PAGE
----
Fund Solutions

German Article 8 Funds Grow by a Fifth

Number and volume of ‘dark green’ funds also begin to recover following swathe of SFDR Level 2 downgrades in Q1 last year.

A rebound in Article 8 and 9 products over past year leaves sustainable funds accounting for the majority of the German market, according to Scope Ratings.

The European fund ratings provider’s recent report noted the momentum of Article 8 funds’ growth is “slowing but remains significant”, while Article 9 fund assets registered a slight uptick following a significant number of downgrades in Q1 2023. This means the number and assets under management (AUM) of light green (Article 8) and dark green (Article 9) products had increased again so far this year.

Under the EU Sustainable Finance Disclosure Regulation (SFDR), Article 8 funds are meant to promote environmental and/or social characteristics, while Article 9 refers to products with sustainable investment objectives and which meet the standard of “do no significant harm”.

More than half (55%) of German licensed funds are now considered sustainable under Articles 8 and 9 of SFDR, as is the case for 60% of AUM.

The country has approximately 6,200 funds classified under Article 8 with €4.4 trillion (US$4.73 trillion) in AUM. According to the report, the number of Article 8 products increased by 12.4% and AUM by 22.1% in February 2024 compared to the previous year.

Meanwhile, Article 9 funds consisted of 613 products with a total volume of €224 billion. The report noted Article 9 funds had grown since the end of February 2023 but not to the same level as Article 8.

Trends in Germany have broad parallels with the wider European market. In February, analysis published by ESG and impact data provider MainStreet Partners showed a 20% year-on-year increase in the number of funds classified as Article 8 across jurisdictions, but also found that 24% of Article 8 funds could be at risk of greenwashing.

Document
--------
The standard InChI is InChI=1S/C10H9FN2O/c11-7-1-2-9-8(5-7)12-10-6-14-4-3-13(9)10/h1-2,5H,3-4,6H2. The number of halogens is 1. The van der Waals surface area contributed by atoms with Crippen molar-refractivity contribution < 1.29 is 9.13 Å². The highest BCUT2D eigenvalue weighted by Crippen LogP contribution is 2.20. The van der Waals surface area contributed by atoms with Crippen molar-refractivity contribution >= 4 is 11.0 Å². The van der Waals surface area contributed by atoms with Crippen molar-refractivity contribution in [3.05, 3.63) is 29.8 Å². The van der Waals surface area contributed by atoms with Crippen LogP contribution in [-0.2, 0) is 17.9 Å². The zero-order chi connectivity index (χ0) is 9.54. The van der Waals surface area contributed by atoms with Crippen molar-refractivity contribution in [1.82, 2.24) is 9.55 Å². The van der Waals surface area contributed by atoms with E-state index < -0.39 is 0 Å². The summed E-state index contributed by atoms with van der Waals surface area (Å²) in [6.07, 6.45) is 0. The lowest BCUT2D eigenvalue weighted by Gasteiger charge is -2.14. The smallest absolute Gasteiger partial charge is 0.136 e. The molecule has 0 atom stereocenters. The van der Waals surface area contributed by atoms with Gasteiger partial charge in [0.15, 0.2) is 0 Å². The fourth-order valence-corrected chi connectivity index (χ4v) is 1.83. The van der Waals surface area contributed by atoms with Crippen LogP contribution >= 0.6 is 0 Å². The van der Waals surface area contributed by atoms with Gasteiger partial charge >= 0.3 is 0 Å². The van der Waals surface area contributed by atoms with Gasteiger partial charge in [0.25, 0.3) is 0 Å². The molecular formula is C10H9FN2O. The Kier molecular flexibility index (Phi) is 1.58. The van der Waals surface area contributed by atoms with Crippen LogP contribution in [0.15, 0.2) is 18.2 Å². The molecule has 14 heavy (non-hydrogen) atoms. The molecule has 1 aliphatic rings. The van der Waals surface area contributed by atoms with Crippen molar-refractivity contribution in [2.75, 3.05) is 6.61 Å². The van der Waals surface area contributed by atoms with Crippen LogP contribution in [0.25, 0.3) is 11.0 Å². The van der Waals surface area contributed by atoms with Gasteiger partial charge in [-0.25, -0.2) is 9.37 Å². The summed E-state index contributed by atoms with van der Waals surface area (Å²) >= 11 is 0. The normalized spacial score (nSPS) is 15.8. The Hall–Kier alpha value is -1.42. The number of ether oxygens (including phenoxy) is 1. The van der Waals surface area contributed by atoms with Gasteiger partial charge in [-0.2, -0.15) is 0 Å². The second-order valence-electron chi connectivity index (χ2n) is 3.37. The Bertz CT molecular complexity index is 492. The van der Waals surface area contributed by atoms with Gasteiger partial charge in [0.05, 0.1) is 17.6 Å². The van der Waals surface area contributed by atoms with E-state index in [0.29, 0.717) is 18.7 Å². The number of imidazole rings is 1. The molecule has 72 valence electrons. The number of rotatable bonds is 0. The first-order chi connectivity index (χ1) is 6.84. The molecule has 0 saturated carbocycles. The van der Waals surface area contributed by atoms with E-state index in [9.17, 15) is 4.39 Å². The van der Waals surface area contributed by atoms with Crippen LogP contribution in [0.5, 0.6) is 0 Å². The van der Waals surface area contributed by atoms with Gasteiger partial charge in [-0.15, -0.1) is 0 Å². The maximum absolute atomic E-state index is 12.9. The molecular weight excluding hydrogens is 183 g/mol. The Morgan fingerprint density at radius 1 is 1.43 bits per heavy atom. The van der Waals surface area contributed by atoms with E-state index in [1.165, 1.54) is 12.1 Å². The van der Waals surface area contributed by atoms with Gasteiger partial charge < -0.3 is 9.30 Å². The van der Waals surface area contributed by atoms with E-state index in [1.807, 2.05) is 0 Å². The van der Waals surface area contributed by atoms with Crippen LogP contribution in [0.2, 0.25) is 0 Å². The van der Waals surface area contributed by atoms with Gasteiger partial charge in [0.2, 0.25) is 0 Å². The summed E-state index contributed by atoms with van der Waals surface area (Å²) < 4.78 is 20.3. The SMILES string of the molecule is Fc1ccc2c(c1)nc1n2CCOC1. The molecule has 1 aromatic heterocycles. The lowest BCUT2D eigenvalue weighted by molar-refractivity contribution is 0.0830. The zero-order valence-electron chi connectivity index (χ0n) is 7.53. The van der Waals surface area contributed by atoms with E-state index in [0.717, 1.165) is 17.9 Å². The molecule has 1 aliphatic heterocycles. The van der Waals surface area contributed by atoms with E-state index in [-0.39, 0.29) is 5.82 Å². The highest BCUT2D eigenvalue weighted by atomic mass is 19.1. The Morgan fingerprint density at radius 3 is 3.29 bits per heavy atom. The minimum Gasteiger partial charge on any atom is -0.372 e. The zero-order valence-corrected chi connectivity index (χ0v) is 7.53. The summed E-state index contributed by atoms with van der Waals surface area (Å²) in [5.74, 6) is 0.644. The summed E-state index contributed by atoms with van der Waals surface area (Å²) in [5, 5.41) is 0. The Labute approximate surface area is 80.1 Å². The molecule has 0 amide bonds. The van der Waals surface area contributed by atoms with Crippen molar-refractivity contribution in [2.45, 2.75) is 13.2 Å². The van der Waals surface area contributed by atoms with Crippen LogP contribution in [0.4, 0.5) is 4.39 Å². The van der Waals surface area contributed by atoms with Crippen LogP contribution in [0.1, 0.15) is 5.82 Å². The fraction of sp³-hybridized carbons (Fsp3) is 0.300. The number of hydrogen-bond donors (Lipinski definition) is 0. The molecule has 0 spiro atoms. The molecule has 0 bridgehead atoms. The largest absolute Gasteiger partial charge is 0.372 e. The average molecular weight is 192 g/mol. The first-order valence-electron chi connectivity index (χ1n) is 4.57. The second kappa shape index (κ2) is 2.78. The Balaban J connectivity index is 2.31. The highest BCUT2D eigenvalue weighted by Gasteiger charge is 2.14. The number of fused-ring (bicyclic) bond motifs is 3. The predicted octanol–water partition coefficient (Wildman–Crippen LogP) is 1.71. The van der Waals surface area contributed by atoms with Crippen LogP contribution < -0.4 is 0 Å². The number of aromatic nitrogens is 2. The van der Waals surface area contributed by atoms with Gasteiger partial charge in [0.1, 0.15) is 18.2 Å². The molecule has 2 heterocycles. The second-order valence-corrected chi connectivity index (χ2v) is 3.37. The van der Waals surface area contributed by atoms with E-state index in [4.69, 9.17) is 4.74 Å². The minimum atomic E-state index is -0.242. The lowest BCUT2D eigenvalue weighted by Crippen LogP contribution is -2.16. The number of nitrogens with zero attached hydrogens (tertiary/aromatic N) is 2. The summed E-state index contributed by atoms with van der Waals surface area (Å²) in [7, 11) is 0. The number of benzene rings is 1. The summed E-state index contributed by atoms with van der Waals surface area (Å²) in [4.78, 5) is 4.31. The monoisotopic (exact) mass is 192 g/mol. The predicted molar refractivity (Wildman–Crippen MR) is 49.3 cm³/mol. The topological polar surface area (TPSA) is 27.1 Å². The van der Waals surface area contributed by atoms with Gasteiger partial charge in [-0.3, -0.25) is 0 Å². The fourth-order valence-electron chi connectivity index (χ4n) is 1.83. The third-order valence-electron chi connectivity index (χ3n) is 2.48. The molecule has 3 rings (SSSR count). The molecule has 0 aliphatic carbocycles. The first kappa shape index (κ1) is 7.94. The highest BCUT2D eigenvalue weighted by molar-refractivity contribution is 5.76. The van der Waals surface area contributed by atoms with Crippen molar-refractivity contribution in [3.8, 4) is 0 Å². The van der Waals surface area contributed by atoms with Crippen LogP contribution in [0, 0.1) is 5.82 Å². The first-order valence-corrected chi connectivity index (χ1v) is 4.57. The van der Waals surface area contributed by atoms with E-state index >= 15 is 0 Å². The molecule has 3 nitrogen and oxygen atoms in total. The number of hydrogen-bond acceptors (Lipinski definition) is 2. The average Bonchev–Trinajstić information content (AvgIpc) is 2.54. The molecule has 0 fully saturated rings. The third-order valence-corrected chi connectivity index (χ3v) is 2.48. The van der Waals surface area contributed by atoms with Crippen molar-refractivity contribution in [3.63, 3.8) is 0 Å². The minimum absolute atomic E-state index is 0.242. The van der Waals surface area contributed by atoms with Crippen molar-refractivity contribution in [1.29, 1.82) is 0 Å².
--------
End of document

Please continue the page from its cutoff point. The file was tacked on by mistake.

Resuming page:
Article 9 recovery 

Scope Ratings’ research flagged that the decline in AUM of German-registered Article 9 funds evident in February 2023 had not continued into this year. In Q4 2022, expectations of stricter regulation from SFDR Level 2 – which came into force in January 2023 – led to a wave of downgrades from Article 9 to 8.

According to the new report, this February marked a slight recovery with the number of Article 9 products increasing by 8.9% and their AUM by 4.7%, meaning they account for 5% of the German market in number and 3% of AUM. “These moderate growth rates show that providers are still being cautious about labelling funds as Article 9 products and that inflows and outflows are balancing each other out,” it noted.

In January, data from Morningstar highlighted a dip in overall demand for Article 8 funds, registering a record €26.7 billion of outflows in Q4. Article 9 funds also suffered their first-ever quarterly outflows of €4.7 billion. European sustainable funds attracted just US$3.3 billion of net new money in Q4 2023, down from the revised US$11.8 billion of inflows in Q3.

According to a report from Morningstar published last May, Article 9 funds experienced their lowest inflows on record, totalling €4 billion. The data provider noted these reduced inflows were largely driven by the downgrades of more than 300 products to Article 8 from Article 9 ahead SFDR Level 2’s implementation.

Separate Morningstar analysis found the trend of downgrading funds from Article 9 to 8 had slowed by Q2 2023, but that fund managers were reluctant to reclassify funds back to Article 9. In Q4 2023, only four funds downgraded to Article 8 from Article 9 while eight were upgraded.

SFDR consultation

Last September, the European Commission issued a consultation seeking feedback on the current requirements of SFDR. The consultation also identified two possible strategies for transitioning to a more precise product categorisation system.

The first would build on and better develop the distinctions between Articles 8 and 9, while the second would introduce a product categorisation system focused on the type of investment strategy, such as transition focus or promised contributions to certain environmental objectives.

Responses to the consultation largely supported improved definitions for green funds but are split on whether to junk existing labels. Following the consultation, the Commission is set to release a report on SFDR outlining their position sometime this quarter.

The practical information hub for asset owners looking to invest successfully and sustainably for the long term. As best practice evolves, we will share the news, insights and data to guide asset owners on their individual journey to ESG integration.

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